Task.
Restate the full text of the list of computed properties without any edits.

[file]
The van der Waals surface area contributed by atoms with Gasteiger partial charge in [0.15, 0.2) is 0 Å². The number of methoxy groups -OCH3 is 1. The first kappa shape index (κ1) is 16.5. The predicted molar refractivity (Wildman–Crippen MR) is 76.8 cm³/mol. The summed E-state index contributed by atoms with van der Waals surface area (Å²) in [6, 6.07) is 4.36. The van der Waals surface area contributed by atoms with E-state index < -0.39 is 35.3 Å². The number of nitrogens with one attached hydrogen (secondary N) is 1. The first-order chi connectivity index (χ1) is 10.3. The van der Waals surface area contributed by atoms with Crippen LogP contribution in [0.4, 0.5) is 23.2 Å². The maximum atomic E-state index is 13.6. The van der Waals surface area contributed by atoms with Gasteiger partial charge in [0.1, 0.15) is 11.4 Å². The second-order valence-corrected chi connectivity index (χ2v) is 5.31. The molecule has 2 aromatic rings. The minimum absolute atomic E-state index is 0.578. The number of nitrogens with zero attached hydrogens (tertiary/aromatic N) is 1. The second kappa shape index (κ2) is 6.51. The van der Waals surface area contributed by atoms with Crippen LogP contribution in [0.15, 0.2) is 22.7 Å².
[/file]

The van der Waals surface area contributed by atoms with Gasteiger partial charge in [0.15, 0.2) is 0 Å². The number of methoxy groups -OCH3 is 1. The first kappa shape index (κ1) is 16.5. The predicted molar refractivity (Wildman–Crippen MR) is 76.8 cm³/mol. The summed E-state index contributed by atoms with van der Waals surface area (Å²) in [6, 6.07) is 4.36. The van der Waals surface area contributed by atoms with E-state index < -0.39 is 35.3 Å². The number of nitrogens with one attached hydrogen (secondary N) is 1. The first-order chi connectivity index (χ1) is 10.3. The van der Waals surface area contributed by atoms with Crippen LogP contribution in [0.4, 0.5) is 23.2 Å². The maximum atomic E-state index is 13.6. The van der Waals surface area contributed by atoms with Gasteiger partial charge in [0.1, 0.15) is 11.4 Å². The second-order valence-corrected chi connectivity index (χ2v) is 5.31. The molecule has 2 aromatic rings. The minimum absolute atomic E-state index is 0.578. The number of nitrogens with zero attached hydrogens (tertiary/aromatic N) is 1. The second kappa shape index (κ2) is 6.51. The van der Waals surface area contributed by atoms with Crippen LogP contribution in [0.15, 0.2) is 22.7 Å².